May-June and September-October are great months. The weather is perfect and the kids are in school so it's quieter. There is still some nightlife but the beaches are almost free of people on the less mainstream islands. You may get a day or two of rain but it usually adds a little excitement. If you go early in the spring or late in the summer then bring a windbreaker and a warm sweater. You probably won't need more then that.
July and August are fine if you are prepared. It's more crowded and rooms are harder to find, but the island nightlife is jumping and the beaches are lively. Athens can be brutally hot in the day but mornings and late afternoons are fine and the nights in the Plaka are wonderful if not a little crowded.
November to March can be cold and rainy but it can also be like Indian Summer. Athens comes alive during these months and there is nothing like a night out in the city. It does snow in Greece. Not more then once a season in Athens or the islands, in fact rare enough for it to be a major event. However it does snow in the mountains so much so that you can ski there.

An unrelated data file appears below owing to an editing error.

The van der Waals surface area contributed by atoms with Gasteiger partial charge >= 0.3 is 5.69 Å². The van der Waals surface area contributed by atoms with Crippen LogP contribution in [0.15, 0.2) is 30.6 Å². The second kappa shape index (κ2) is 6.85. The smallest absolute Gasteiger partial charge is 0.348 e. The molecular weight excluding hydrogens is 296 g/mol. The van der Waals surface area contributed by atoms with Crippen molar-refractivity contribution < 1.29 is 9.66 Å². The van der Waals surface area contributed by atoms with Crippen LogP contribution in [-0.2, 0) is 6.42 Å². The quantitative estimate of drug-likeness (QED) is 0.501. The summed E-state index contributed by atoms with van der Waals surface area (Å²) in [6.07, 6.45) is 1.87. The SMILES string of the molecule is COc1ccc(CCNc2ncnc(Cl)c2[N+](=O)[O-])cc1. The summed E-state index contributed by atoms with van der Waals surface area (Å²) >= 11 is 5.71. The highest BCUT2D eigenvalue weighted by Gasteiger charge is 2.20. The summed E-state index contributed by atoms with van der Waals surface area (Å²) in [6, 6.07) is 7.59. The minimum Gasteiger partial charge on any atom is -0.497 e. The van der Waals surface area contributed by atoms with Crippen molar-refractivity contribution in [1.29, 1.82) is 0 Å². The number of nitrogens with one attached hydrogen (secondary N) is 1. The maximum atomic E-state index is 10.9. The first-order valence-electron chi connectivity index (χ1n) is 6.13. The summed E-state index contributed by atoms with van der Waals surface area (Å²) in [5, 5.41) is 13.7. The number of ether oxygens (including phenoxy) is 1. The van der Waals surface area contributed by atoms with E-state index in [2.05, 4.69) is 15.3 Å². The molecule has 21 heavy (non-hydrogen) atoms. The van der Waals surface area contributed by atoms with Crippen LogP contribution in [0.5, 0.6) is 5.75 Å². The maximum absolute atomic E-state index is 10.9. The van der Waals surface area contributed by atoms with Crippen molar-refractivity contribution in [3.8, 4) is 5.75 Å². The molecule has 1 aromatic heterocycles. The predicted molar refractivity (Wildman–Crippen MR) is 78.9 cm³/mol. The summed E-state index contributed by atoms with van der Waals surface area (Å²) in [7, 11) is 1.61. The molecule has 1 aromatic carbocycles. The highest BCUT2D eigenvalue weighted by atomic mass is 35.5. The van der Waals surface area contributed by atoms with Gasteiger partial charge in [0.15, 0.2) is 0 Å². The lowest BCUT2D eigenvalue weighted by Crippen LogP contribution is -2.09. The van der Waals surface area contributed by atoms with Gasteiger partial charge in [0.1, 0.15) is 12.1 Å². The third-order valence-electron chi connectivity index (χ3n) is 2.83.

April is usually Easter time, which is magical. If you are lucky enough to be on an island during Easter when all the wildflowers are in bloom and the smell of lamb roasting fills the air, you're sure to have a special time.
The 15th of August is the biggest holiday in Greece along with Easter. The days preceding and following these holidays are the worst times to be traveling. If you are on an island there will be a lot happening so keep your eyes and ears open. It is also the best time to be in Athens because the city will be empty. It will also be hot. In August in Athens go for the hotel with AC.